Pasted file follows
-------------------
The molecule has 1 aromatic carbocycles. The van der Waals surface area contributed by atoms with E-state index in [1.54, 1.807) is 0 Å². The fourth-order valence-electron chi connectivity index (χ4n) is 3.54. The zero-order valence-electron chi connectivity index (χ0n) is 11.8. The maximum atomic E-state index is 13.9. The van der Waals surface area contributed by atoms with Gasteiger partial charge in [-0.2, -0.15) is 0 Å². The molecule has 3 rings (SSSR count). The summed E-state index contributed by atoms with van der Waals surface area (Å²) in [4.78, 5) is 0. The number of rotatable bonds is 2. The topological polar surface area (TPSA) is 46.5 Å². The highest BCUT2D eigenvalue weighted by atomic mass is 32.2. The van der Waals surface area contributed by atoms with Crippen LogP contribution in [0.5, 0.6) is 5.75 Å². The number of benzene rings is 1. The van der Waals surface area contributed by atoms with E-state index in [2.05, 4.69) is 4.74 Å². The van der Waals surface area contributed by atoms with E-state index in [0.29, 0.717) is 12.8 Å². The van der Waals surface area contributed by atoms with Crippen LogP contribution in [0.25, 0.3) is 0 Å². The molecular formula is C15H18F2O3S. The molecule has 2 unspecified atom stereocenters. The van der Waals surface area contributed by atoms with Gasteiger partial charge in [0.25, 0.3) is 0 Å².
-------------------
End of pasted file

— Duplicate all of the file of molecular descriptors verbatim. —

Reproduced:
The molecule has 1 aromatic carbocycles. The van der Waals surface area contributed by atoms with E-state index in [1.54, 1.807) is 0 Å². The fourth-order valence-electron chi connectivity index (χ4n) is 3.54. The zero-order valence-electron chi connectivity index (χ0n) is 11.8. The maximum atomic E-state index is 13.9. The van der Waals surface area contributed by atoms with Gasteiger partial charge in [-0.2, -0.15) is 0 Å². The molecule has 3 rings (SSSR count). The summed E-state index contributed by atoms with van der Waals surface area (Å²) in [4.78, 5) is 0. The number of rotatable bonds is 2. The topological polar surface area (TPSA) is 46.5 Å². The highest BCUT2D eigenvalue weighted by atomic mass is 32.2. The van der Waals surface area contributed by atoms with Crippen LogP contribution in [0.5, 0.6) is 5.75 Å². The number of benzene rings is 1. The van der Waals surface area contributed by atoms with E-state index in [2.05, 4.69) is 4.74 Å². The van der Waals surface area contributed by atoms with E-state index in [0.29, 0.717) is 12.8 Å². The van der Waals surface area contributed by atoms with Crippen LogP contribution in [0.25, 0.3) is 0 Å². The molecular formula is C15H18F2O3S. The molecule has 2 unspecified atom stereocenters. The van der Waals surface area contributed by atoms with Gasteiger partial charge in [0.25, 0.3) is 0 Å².